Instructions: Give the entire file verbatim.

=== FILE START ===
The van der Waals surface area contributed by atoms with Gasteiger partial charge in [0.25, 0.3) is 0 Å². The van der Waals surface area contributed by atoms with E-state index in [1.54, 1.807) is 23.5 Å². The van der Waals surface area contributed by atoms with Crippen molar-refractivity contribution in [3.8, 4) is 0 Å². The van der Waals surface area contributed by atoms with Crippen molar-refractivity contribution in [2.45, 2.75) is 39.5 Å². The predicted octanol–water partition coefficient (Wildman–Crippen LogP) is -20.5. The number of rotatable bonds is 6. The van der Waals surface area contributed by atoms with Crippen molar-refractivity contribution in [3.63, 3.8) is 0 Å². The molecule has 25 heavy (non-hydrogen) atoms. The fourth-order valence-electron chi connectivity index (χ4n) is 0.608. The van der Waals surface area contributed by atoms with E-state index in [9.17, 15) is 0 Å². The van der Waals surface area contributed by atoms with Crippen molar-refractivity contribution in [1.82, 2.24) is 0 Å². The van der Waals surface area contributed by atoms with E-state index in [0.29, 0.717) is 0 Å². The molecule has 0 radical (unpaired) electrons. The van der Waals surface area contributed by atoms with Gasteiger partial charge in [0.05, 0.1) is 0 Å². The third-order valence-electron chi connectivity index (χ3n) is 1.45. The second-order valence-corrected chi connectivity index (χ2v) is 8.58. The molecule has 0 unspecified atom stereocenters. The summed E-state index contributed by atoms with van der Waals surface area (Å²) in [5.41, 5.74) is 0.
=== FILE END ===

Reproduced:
The van der Waals surface area contributed by atoms with Gasteiger partial charge in [0.25, 0.3) is 0 Å². The van der Waals surface area contributed by atoms with E-state index in [1.54, 1.807) is 23.5 Å². The van der Waals surface area contributed by atoms with Crippen molar-refractivity contribution in [3.8, 4) is 0 Å². The van der Waals surface area contributed by atoms with Crippen molar-refractivity contribution in [2.45, 2.75) is 39.5 Å². The predicted octanol–water partition coefficient (Wildman–Crippen LogP) is -20.5. The number of rotatable bonds is 6. The van der Waals surface area contributed by atoms with Crippen molar-refractivity contribution in [3.63, 3.8) is 0 Å². The molecule has 25 heavy (non-hydrogen) atoms. The fourth-order valence-electron chi connectivity index (χ4n) is 0.608. The van der Waals surface area contributed by atoms with E-state index in [9.17, 15) is 0 Å². The van der Waals surface area contributed by atoms with Crippen molar-refractivity contribution in [1.82, 2.24) is 0 Å². The van der Waals surface area contributed by atoms with E-state index in [0.29, 0.717) is 0 Å². The molecule has 0 radical (unpaired) electrons. The van der Waals surface area contributed by atoms with Gasteiger partial charge in [0.05, 0.1) is 0 Å². The third-order valence-electron chi connectivity index (χ3n) is 1.45. The second-order valence-corrected chi connectivity index (χ2v) is 8.58. The molecule has 0 unspecified atom stereocenters. The summed E-state index contributed by atoms with van der Waals surface area (Å²) in [5.41, 5.74) is 0.